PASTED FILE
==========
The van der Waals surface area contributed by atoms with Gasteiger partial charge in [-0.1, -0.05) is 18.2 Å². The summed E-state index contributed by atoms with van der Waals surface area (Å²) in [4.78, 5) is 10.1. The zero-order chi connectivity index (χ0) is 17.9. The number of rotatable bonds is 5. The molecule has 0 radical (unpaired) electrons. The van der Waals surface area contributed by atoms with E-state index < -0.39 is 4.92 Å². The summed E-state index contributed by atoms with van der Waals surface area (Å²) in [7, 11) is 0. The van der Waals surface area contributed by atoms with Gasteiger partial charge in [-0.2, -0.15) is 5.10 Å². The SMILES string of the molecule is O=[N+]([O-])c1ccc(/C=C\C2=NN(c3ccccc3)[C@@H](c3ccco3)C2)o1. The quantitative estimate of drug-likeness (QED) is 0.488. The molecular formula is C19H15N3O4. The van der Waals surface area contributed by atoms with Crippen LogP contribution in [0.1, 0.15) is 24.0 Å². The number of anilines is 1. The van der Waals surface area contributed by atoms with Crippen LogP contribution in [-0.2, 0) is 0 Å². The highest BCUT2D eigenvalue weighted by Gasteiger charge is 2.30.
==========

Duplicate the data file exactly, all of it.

The van der Waals surface area contributed by atoms with Gasteiger partial charge in [-0.1, -0.05) is 18.2 Å². The summed E-state index contributed by atoms with van der Waals surface area (Å²) in [4.78, 5) is 10.1. The zero-order chi connectivity index (χ0) is 17.9. The number of rotatable bonds is 5. The molecule has 0 radical (unpaired) electrons. The van der Waals surface area contributed by atoms with E-state index < -0.39 is 4.92 Å². The summed E-state index contributed by atoms with van der Waals surface area (Å²) in [7, 11) is 0. The van der Waals surface area contributed by atoms with Gasteiger partial charge in [-0.2, -0.15) is 5.10 Å². The SMILES string of the molecule is O=[N+]([O-])c1ccc(/C=C\C2=NN(c3ccccc3)[C@@H](c3ccco3)C2)o1. The quantitative estimate of drug-likeness (QED) is 0.488. The molecular formula is C19H15N3O4. The van der Waals surface area contributed by atoms with Crippen LogP contribution in [0.1, 0.15) is 24.0 Å². The number of anilines is 1. The van der Waals surface area contributed by atoms with Crippen LogP contribution in [-0.2, 0) is 0 Å². The highest BCUT2D eigenvalue weighted by Gasteiger charge is 2.30.